March 17, 2020 @
The author of that article knows astonishingly little about the history of science, in particular the story of DNA.
First, in is just factually incorrect to state that Watson was stripped of his Nobel Prize.
But worse, the author dramatically overstates both the contribution and the victimhood of Rosalind Franklin. Yes, her X-ray crystallography was first-rate science, and very helpful to Watson and Crick, but she was not the first or only person doing X-ray crystallography on DNA. Nor was that the sole building block of the DNA model. There were other crucial facts, ranging from Chargaff’s Rules to the correct form of the base pairs (which Watson learned because he happened to sit next to a premier physical chemist, Jerry Donohue).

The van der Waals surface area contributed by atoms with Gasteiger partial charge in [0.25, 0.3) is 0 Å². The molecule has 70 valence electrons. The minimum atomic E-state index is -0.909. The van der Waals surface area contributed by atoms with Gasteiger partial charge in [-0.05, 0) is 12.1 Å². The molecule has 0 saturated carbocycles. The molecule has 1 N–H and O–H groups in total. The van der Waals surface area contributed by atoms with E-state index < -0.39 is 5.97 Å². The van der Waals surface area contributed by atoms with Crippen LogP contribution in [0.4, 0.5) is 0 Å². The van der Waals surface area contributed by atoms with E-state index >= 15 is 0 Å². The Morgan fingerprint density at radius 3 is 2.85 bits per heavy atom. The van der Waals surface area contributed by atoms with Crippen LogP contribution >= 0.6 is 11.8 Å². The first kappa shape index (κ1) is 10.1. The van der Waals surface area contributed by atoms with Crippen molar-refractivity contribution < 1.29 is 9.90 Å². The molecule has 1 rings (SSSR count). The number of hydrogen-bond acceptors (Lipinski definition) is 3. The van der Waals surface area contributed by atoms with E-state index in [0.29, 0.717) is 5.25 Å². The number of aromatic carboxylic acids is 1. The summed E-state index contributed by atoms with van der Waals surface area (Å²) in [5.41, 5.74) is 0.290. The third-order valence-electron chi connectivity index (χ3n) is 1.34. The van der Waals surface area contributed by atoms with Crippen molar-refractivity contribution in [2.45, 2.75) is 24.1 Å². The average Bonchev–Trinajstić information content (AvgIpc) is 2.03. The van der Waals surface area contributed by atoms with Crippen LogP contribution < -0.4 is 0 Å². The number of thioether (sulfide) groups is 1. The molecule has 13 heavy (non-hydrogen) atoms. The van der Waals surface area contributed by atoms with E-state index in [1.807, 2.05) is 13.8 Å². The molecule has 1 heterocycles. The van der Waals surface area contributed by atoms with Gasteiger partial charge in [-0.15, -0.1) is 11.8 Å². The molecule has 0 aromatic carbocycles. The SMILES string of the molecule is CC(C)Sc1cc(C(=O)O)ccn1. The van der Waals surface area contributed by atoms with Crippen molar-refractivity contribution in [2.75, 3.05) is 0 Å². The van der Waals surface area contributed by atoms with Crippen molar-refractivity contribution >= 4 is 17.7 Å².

The author is engaging in a gross distortion to say that Franklin was “ignored by history, until eventually dying of cancer”. In fact, she was immediately famous for her work because she and Wilkins published their results in the same issue of Nature that featured Watson and Crick’s paper. If she had lived a few years longer she would certainly have had some share of a Nobel Prize, and rightly so.